Frank Batey, the homosexual father whose custody fight with his fundamentalist ex-wife became a highly publicized ethical and religious square-off, died Friday at a hospital here at the age of 42.
The cause of Batey's death had not been determined late Friday, according to a spokeswoman for the Riverside County coroner. However, she said the coroner's investigation noted that Batey, who was 42, had a history of AIDS.
Batey, a former San Diegan who lived in Palm Springs, had won custody of the boy. The decision prompted his ex-wife, Betty Lou, to disappear with the child for 19 months.
"I loved my father and will miss him terribly," Batey's son, Brian, 16, told United Press International. "At least I have some good memories. This has been my home with my father and Craig. He gave a hell of a fight."
Craig Corbett was Frank Batey's partner. Brian Batey told UPI that he hoped to remain in Palm Springs with Corbett.
Batey died at 1:21 a.m. at the Eisenhower Medical Center here. The exact cause of death will be entered on a death certificate by Batey's physician, said the coroner's spokeswoman, who declined to be identified.
The highly publicized custody case commenced after the 1975 divorce of Frank and Betty Lou Batey, members of the United Pentecostal Church in San Diego. Mrs. Batey initially won custody of Brian, but a judge transferred custody after she refused to allow the boy to visit his father.
Mrs. Batey then stole away with Brian in August, 1982. After a nationwide FBI search, she surfaced with the boy in April, 1984, and spent two weeks in jail on civil contempt charges for defying the custody order.
Later, another judge dismissed the criminal charges against her, holding that criminal proceedings would place her in double jeopardy. But the San Diego County district attorney's office fought successfully in the appellate courts to have the charges reinstated, contending that child-stealing merits criminal penalties.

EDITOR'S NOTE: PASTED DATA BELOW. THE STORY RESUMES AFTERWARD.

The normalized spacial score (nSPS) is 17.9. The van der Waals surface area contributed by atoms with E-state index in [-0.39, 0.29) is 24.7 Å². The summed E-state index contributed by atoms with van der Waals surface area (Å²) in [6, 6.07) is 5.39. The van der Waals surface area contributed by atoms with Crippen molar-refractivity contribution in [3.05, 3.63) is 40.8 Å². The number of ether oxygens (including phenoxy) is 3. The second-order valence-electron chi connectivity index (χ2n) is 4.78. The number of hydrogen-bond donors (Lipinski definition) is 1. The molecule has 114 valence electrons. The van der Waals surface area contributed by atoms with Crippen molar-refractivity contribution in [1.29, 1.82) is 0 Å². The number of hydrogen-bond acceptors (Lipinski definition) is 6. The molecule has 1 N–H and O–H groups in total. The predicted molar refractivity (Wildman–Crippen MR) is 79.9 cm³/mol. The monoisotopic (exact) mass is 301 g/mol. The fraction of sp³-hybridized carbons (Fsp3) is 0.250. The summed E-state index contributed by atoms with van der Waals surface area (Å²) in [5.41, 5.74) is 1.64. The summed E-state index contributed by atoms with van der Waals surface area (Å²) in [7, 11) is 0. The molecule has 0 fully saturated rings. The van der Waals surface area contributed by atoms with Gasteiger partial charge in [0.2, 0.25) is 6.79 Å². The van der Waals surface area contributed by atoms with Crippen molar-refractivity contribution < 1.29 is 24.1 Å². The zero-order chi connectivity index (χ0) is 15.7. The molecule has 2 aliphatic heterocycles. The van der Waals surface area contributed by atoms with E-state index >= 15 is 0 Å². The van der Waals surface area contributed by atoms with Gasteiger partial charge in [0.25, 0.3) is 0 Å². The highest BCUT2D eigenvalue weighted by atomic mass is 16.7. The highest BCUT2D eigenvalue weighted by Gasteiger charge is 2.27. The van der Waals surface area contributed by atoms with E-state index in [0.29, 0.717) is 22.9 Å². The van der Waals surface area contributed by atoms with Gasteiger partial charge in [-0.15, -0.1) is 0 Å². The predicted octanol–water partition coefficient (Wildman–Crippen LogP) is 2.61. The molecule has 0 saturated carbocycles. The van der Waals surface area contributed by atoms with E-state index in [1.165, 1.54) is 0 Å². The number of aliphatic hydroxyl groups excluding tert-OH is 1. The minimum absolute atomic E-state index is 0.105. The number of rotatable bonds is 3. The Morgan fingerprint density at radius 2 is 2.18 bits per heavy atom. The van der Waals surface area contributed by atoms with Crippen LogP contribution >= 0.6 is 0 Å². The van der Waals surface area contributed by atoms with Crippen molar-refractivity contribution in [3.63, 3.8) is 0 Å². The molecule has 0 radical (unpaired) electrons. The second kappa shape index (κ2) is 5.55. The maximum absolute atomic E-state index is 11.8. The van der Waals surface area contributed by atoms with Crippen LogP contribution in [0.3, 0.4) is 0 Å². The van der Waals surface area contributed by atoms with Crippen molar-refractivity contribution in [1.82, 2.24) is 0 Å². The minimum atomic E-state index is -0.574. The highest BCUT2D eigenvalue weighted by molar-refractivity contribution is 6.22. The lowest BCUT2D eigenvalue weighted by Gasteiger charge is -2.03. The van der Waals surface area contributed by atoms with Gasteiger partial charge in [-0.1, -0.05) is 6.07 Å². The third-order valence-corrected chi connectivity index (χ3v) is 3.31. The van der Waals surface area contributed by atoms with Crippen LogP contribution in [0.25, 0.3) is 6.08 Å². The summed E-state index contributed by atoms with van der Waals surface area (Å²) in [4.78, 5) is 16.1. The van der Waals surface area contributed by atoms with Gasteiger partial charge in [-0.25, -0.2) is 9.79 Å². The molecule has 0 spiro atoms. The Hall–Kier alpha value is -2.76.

After a weeklong trial, San Diego Superior Court Judge Douglas Woodworth last month threw out the charges against Mrs. Batey before they could be considered by a jury. He ruled that she had her son's safety at heart when she took him underground.
Much of the proceedings had centered on Frank Batey, the homosexual life style he had adopted after abandoning fundamentalism, and his ex-wife's beliefs about the dangers to Brian in his father's household.
Mrs. Batey claimed that Brian had told her he had been exposed to alcohol, drugs and homosexual activities at his father's Palm Springs home--allegations that Frank Batey denied.
Frank Batey retained custody of the boy, who continued to visit his mother regularly.
The case attracted the attention of groups nationwide. Mrs. Batey's legal defense was supplied by Concerned Women for America, a right-wing lobbying group headed by fundamentalist activist Beverly LaHaye.
Mrs. Batey's attorneys argued that her concerns for Brian's welfare justified her violation of the law.
Mrs. Batey could not be reached late Friday. A woman who answered the telephone at her home, identifying herself as "a dear friend," said Mrs. Batey would have no comment on her ex-husband's death.
Corbett told UPI that the Desert Business Assn. will dedicate its "Gay Pride Day" Sunday to the memory of Batey. Corbett and Batey were honored last year by the association for their "years of personal hardships and sacrifices and for having paved the way for thousands of gay parents," Corbett said.
Corbett said memorial services were pending and that he hoped his and Brian's privacy would be respected.